Texas Attorney General Ken Paxton (R) asked the state’s Department of Public Safety (DPS) to give him a list of everyone who had changed the gender marker on their driver’s licenses and other government documents over the last two years, The Washington Post reported.
The DPS found that 16,466 individuals had requested such a change on their various licenses and certificates between June 1, 2020 and June 30, 2022. However, the DPS told Paxton’s office that it couldn’t provide a full and accurate list of those who had submitted a court order requesting a gender change without doing additional research.
“It will be very difficult to determine which records had a valid update without a manual review of all supporting documents,” an assistant manager in DPS’s driver’s license division wrote in a July 22 email to colleagues.
The DPS ended up not providing the list but wouldn’t tell the Post which official from Paxton’s office requested the data. His office requested it a month after the state supreme court ruled that he couldn’t investigate families for “child abuse” for providing gender-affirming healthcare to their trans children.
“Paxton’s office bypassed the normal channels — DPS’s government relations and general counsel’s offices — and went straight to the driver license division staff in making the request,” the Post wrote.
When the Post requested other emails from Paxton’s office about his request from DPS, Paxton’s office said no such records existed and Assistant Attorney General June Harden said, “Why would the Office of the Attorney General have gathered this information?” and “Why do you believe this is the case?” implying that they were denying that the office had ever asked for the data.
However, DPS emails repeatedly mention the request as having come from Paxton’s office, even though the DPS didn’t provide the publication any emails sent to them directly from Paxton’s office.
The story is concerning amid Paxton and Gov. Greg Abbott’s (R) larger campaign against trans individuals in the state. Trans advocates worried that Paxton would use the information to further persecute the already vulnerable trans community.
Shelly Skeen, a Dallas-based senior attorney at Lambda Legal, called Paxton’s DPS inquiry “a gross violation of privacy [meant to] target one group of people to fire up their base while transgender people are just trying to live their lives.”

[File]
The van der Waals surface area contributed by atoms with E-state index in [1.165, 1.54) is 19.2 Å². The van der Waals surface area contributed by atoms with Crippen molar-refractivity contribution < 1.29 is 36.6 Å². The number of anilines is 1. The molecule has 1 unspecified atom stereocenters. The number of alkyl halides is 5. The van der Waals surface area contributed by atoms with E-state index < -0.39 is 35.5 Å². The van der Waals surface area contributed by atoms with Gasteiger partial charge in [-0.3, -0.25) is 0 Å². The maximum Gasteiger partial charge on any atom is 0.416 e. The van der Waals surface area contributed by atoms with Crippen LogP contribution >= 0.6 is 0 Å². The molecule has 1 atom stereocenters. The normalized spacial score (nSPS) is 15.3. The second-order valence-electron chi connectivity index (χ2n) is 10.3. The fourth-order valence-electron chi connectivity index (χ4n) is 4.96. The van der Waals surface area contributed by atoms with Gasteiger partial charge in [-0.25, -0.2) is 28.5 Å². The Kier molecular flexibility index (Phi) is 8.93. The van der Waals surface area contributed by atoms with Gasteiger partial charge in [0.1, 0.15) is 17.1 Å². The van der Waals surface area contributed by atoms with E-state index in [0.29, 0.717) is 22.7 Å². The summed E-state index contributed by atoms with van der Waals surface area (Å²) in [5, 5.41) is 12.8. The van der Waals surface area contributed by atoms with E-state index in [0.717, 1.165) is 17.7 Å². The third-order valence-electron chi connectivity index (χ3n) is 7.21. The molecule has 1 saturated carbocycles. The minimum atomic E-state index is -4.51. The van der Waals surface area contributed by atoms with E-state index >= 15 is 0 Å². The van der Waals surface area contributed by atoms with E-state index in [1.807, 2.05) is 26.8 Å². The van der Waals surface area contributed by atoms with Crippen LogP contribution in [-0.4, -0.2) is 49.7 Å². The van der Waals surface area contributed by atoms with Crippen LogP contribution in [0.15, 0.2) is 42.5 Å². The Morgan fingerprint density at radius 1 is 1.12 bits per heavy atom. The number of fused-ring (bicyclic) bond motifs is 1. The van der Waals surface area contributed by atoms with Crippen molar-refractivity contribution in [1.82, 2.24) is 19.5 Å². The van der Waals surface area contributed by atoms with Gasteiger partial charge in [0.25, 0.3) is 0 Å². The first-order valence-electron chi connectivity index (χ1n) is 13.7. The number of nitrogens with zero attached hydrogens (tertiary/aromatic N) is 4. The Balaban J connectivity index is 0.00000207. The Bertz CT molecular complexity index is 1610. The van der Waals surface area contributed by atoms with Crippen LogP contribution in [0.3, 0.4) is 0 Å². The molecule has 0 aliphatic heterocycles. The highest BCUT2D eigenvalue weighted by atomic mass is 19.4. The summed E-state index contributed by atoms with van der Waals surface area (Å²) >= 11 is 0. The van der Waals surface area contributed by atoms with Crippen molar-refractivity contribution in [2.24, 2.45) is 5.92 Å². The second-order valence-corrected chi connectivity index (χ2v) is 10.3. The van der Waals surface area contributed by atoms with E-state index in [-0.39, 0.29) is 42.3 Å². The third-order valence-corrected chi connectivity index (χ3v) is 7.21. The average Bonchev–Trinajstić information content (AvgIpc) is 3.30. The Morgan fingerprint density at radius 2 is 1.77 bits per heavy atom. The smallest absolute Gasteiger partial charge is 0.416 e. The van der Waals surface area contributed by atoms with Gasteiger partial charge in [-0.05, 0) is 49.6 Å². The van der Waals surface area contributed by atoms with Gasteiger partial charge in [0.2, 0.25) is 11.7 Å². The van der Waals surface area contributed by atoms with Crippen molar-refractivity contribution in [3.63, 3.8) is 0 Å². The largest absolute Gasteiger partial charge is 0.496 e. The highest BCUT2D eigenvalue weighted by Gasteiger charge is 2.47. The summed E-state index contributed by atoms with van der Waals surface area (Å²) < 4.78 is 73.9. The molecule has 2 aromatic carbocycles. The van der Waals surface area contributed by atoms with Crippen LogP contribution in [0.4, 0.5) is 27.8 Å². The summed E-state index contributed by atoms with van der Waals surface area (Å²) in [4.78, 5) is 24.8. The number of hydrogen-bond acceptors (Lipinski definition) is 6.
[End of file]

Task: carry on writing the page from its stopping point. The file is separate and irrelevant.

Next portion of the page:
Skeen said that some Texas courts seal or restrict access to gender changes for privacy reasons and to help trans people avoid harassment and violence.
In February, Abbott ordered the Texas Department of Family and Protective Services (DFPS) to investigate for child abuse any parents who allow their trans children to access gender-affirming medical care prescribed by their doctors. Abbott’s order was based on a non-binding opinion issued by the state’s Attorney General Ken Paxton earlier in the month calling gender-affirming health care a form of child abuse.
Paxton’s opinions and Abbott’s order both went against the best practices of pediatrics outlined by the American Academy of Pediatrics, the American Medical Association, and the American Psychological Association. These organizations consider gender-affirming medical care as necessary in many cases, noting it reduces mental anguish and suicide risk among trans youth.
Soon after issuing his order, several DFPS employees quit and some state attorneys refused to enforce it. The Texas Supreme Court ruled that neither Abbott nor Paxton had the authority to issue the order. Several families with trans children also filed a lawsuit against Abbott. The presiding district judge in the lawsuit issued a temporary restraining order, effectively stopping DFPS’s investigations while the court considers the order’s legality.
DFPS employees were told that they had to investigate any trans-related cases, whether they thought there was a reason to or not. Furthermore, DFPS employees were instructed “not to discuss these cases in emails, text messages, or any other form of writing that could provide a record of the investigation or ‘be pulled by media if requested,’” the brief added.
This order essentially directed the DFPS to hide any paper trail of their persecution of trans-supportive families. As a result, the press, other government agencies, and even the families being investigated couldn’t examine the department’s work.
Abbott issued his order without following the requirements for creating new departmental rules, as outlined in the state’s Administrative Procedure Act, 16 DFPS employees wrote in a court amicus brief opposing Paxton’s order. If allowed to go into effect, the order would “irreparably harm morale and effectiveness at DFPS, which are already in crisis,” the brief added.